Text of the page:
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Bible studies

Bible study: Men, women and God

We need help from the Bible to understand God’s plans for all areas of our lives, including sexual relationships

2006 Available in English, French, Spanish and Portuguese

Footsteps magazine issues on a wooden desk.

From: Human rights – Footsteps 66

Respecting and standing up for our own rights and the rights of others

Men, women and God

It is easy to let our own cultural ideas and assumptions influence our understanding of biblical texts. For example, the idea that men are called to lead in the church, and women only to follow, has dominated the thinking about gender for centuries. This is in spite of the large list of women leaders whom Paul greets in the last chapter of Romans. It’s also in spite of the fact that he refers to Phoebe, who has taken the letter to Rome, as a minister. He uses exactly the same Greek word for her (diaconos) that he uses to describe his own ministry, and that of Timothy. It doesn’t help us that translators have so often watered down this word, in Phoebe’s case, to simply servant.

We need help from the Bible to understand God’s plans for all areas of our lives, including sexual relationships. Throughout the world, women are very vulnerable to sexual violence. Both rape and assault are happening now on a large scale. Even within marriage there can be violence, often justified by some misguided Christians who hold the view that wives are in subjection to their husbands, and this includes in sexual relationships. St Paul, however, has very different ideas.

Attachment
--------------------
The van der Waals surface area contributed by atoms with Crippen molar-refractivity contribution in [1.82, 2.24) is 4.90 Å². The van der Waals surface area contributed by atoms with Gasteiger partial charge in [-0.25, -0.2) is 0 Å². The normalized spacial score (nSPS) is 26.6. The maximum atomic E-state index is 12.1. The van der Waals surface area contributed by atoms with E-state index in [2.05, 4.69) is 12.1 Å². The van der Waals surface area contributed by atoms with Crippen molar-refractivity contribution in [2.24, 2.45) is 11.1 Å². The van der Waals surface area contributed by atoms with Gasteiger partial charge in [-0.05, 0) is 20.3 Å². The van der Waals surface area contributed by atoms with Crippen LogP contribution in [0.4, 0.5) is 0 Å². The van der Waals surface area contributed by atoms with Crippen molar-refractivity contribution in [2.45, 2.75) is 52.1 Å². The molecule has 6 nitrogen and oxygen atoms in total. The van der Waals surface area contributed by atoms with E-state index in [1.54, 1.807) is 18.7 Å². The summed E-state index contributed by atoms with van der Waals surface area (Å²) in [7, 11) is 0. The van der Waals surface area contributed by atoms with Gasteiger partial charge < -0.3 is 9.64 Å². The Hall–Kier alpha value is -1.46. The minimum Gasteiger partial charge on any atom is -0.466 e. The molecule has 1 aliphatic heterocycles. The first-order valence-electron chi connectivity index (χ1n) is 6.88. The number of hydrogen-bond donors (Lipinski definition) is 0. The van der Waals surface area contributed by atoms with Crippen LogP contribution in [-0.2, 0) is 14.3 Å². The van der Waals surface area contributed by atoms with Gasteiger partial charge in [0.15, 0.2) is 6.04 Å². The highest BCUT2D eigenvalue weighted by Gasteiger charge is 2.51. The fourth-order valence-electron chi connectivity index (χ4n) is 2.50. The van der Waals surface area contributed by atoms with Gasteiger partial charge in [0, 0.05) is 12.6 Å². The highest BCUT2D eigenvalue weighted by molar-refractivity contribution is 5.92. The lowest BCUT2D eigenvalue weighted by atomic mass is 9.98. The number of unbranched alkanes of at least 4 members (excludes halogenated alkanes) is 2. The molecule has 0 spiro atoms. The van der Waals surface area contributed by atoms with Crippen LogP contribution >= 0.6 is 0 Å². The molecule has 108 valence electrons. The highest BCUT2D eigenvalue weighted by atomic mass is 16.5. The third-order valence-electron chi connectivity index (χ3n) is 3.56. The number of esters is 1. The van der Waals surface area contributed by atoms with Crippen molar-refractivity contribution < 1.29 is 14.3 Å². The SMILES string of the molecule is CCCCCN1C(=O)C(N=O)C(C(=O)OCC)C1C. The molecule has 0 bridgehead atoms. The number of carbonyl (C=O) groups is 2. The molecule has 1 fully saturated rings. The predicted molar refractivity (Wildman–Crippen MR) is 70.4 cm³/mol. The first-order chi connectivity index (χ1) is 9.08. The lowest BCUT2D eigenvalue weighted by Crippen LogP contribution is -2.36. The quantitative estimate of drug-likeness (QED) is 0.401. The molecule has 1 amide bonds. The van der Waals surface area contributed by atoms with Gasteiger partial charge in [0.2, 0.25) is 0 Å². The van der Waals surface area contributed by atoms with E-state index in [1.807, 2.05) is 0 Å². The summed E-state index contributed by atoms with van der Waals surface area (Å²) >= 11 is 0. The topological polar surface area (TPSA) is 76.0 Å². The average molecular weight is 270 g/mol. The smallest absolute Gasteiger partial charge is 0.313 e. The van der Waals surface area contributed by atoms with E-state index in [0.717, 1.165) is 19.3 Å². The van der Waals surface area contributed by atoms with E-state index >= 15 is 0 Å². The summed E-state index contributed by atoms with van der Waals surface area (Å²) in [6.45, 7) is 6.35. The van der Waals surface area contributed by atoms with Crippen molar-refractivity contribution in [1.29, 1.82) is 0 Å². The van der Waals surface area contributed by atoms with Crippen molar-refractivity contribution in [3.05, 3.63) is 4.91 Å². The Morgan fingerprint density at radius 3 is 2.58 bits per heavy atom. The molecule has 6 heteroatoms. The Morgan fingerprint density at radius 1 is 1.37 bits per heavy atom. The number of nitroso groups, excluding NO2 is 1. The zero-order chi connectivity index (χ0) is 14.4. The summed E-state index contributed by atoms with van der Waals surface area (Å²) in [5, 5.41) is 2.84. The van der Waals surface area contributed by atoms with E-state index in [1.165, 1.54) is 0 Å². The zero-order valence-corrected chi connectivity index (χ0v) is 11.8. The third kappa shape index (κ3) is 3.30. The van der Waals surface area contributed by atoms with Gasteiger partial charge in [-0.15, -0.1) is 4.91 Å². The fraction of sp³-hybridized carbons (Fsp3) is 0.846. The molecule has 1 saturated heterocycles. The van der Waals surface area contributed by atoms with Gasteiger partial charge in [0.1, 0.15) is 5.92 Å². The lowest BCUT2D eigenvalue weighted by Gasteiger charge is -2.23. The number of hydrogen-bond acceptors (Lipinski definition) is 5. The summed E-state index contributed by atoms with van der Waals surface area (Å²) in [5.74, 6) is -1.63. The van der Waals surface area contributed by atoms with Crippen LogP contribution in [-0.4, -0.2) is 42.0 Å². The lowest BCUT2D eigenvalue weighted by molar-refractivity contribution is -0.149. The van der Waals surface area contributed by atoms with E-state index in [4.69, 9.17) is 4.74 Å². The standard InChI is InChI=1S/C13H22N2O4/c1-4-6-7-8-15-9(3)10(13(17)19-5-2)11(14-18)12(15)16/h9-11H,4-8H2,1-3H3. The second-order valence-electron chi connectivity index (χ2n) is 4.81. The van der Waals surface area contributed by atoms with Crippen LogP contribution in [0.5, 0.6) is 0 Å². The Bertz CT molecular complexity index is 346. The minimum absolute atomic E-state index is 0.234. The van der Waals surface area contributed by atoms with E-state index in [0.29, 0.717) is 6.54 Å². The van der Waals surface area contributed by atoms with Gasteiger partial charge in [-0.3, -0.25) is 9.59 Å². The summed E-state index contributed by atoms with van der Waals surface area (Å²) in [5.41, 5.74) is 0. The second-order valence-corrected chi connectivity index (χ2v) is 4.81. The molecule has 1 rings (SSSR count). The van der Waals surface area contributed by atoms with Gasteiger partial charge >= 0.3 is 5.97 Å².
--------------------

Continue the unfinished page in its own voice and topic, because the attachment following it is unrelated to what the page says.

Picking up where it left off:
Read 1 Corinthians 7:2-7

This passage challenges our attitudes to the sexual relationship between a man and a woman. First of all, Paul places it firmly within the commitment of marriage. Next, marriage is always to be between one man and one woman. Already, those two provisions are protective towards women.

But the most radical part comes when Paul talks about sex between husband and wife. The wife does not have authority over her own sexuality: but her husband does – nothing surprising about that. The surprising thing is the next sentence. The husband does not have authority over his sexuality either – but his wife does. This is dramatic indeed. It is the only passage where Paul uses the actual word authority within the marriage relationship, and it is to be entirely mutual. Husbands and wives are to consider each other’s bodies with respect and consideration. If this biblical teaching were followed in sexual relationships throughout the world, it would mean an end to so much human brokenness, sexual violence and sex-related epidemics.

  • What does this passage tell us about God’s views on people having more than one sexual partner?
  • Why is this biblical view protective towards women?
  • What happens to the idea of gender inequality in this passage?
  • What are Paul’s underlying principles in the sexual relationship between husband and wife?
  • What stops the worldwide church from living out this vision for men and women?

The writer, Dr Elaine Storkey, is UK President of Tearfund

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